Buying guide – sexual Healeys

2015 Drive-My

Austin Powers, or why 2015 is the right time to consider buying a Big Healey before prices really take off. We look at this beefy Brit and show how to pick a good one. The epitome of a classic 1950’s beefy British sports car that’s more popular than ever and values reflect this. Great spares and club back up but be careful what you are buying say specialists.

If ever there was a quintessential hairychested British sports car, the big Healey is it. It was the love child of Donald Healey and Leonard Lord, after the former unveiled it at the 1952 London motor show wearing Healey 100 badges. When BMC head Leonard Lord spotted it and saw a business opportunity, it became the Austin- Healey 100 – the model name being an indication of the envisaged top speed. The deal with Austin led to the first 20 cars being built in March 1953 and over the next 15 years, more than 70,000 big Healeys were produced. As well as the road cars there were works entries in both circuit racing and rallying. Le Mans and Sebring were both tackled by factory cars, leading respectively to 100M and 100S models being produced. Cars were also entered in the 1954 and 1955 Mille Miglia events which didn’t harm the car’s credibility. But it’s rallying that the big Healeys are most renowned for.

Austin Healey

Starting with the 100/6 in 1958, six-cylinder Austin Healeys were campaigned in rallies such as the Alpine and Liege-Rome-Liege. The rallying continued until 1965, when the factory entered 3000 MkIIIs in events such as the Tulip and RAC rallies.

Forty-six years after the last big Healey rolled off the production lines, the model is more collectable than ever. It’s the original British bruiser; a sports car which has to be taken by the scruff of the neck and tamed. It may be a bit of a handful, but there’s nothing like a big Healey when it comes to good old-fashioned driving fun.


To the uninitiated, all big Healeys are the same. But like most classics, there were myriad changes to the engine, transmission, trim and even the bodyshell over the years. To distinguish between the different flavours, various unofficial tags were used. BN denotes an open-topped two seater with a B-class engine (2-3000cc) – except for the BN4 which is a 2+2.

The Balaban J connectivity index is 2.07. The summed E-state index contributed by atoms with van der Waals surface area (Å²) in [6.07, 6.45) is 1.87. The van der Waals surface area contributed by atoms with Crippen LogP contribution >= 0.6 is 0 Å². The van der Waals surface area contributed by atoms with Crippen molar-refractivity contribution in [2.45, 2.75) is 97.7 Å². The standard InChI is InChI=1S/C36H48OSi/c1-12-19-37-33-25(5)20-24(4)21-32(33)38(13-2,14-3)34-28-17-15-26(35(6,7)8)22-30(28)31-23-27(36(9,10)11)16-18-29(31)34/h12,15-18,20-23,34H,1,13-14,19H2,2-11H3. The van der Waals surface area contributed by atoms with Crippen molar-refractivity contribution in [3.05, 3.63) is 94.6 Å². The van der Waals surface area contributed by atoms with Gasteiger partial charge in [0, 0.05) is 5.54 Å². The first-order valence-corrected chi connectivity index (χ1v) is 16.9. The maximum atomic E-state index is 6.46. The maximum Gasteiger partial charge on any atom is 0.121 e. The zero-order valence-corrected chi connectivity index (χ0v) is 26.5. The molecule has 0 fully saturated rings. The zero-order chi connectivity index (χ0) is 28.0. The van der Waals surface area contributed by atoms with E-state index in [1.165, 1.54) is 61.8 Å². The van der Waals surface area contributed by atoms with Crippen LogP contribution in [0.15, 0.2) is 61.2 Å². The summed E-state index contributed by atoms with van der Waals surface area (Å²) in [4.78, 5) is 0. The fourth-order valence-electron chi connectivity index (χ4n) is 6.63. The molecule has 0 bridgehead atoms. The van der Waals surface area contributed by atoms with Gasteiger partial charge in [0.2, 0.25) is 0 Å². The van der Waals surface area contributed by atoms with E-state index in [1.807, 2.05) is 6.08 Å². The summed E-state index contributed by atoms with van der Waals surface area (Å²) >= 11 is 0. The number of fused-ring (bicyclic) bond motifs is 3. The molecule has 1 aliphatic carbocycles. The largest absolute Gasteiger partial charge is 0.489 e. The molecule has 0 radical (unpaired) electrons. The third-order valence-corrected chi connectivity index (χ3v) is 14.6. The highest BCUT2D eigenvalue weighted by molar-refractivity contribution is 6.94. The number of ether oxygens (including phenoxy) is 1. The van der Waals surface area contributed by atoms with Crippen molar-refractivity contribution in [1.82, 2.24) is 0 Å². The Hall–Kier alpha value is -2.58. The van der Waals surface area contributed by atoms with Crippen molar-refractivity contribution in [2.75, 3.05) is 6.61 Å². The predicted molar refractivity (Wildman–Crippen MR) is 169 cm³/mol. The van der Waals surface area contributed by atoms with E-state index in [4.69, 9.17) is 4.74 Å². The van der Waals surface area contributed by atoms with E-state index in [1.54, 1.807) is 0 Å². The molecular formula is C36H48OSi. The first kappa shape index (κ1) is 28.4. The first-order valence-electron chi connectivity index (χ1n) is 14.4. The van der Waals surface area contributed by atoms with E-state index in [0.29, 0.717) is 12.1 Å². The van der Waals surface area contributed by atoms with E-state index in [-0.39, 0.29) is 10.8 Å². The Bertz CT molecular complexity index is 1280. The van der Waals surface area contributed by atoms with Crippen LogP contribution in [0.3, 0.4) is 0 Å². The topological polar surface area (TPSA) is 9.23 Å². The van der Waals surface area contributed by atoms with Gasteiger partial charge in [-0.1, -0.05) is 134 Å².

Otherwise, a 2+2 roadster carries the tag BT, the BJ-badged models being two-seater convertibles with folding hood frames and wind up windows. At least the numbers are in order, although the numbers three and five were reserved for factory prototypes. Read on and you’ll see how it all neatly slots into place – but it’s still highly confusing!

1953 Austin Healey 100 (retrospectively the 100/4 or BN1) launched, using Austin’s A90 2660cc four-cylinder engine, giving 94bhp and driving through a three-speed overdrive gearbox. 10,688 are produced.

1955 The 100 BN2 arrives, with larger brakes (still drums all round) and a fourspeed gearbox – 3924 are built.

1956 The 100/6 (BN4) is released, with a longer wheelbase and 101bhp 2639cc six-cylinder engine. The windscreen no longer folds flat, a pair of seats are squeezed in the back and there’s a new, oval grille. Production totals 6045. 1957 The BN4 receives bigger valves and revised manifolding to liberate 117bhp. 4,410 are built.

1958 The 100/6 (BN6) is introduced, with a return to just two seats. 4150 are made. 1959 The 3000 Mk1 (BN7 or BT7 for 2+2 version) is launched, with 13,650 produced. Featuring BMC’s 124bhp 2912cc C-series engine, front disc brakes are standard, there are triple carbs and a vertically slatted grille. 1962 The 3000 MkII goes on sale with a curved windscreen, wind-up windows and a folding hood. Reverting to twin SU carbs, the model is denoted BJ7 and 11,463 examples are manufactured.

1964 The final 3000 arrives; the MkIII, of which 17,703 are produced up to 1968. Similar to the BJ7, the differences are a walnut dash, 2-inch SUs, separate indicators front and rear plus a new racier camshaft to liberate 148bhp.



There may be plenty of varieties to choose from, but whichever big Healey you opt for there’ll be no shortage of grunt. When a 3000 MkIII is running properly it’ll accelerate from a standing start to the magic ton and back again – in 29 seconds. Pretty impressive even by modern standards.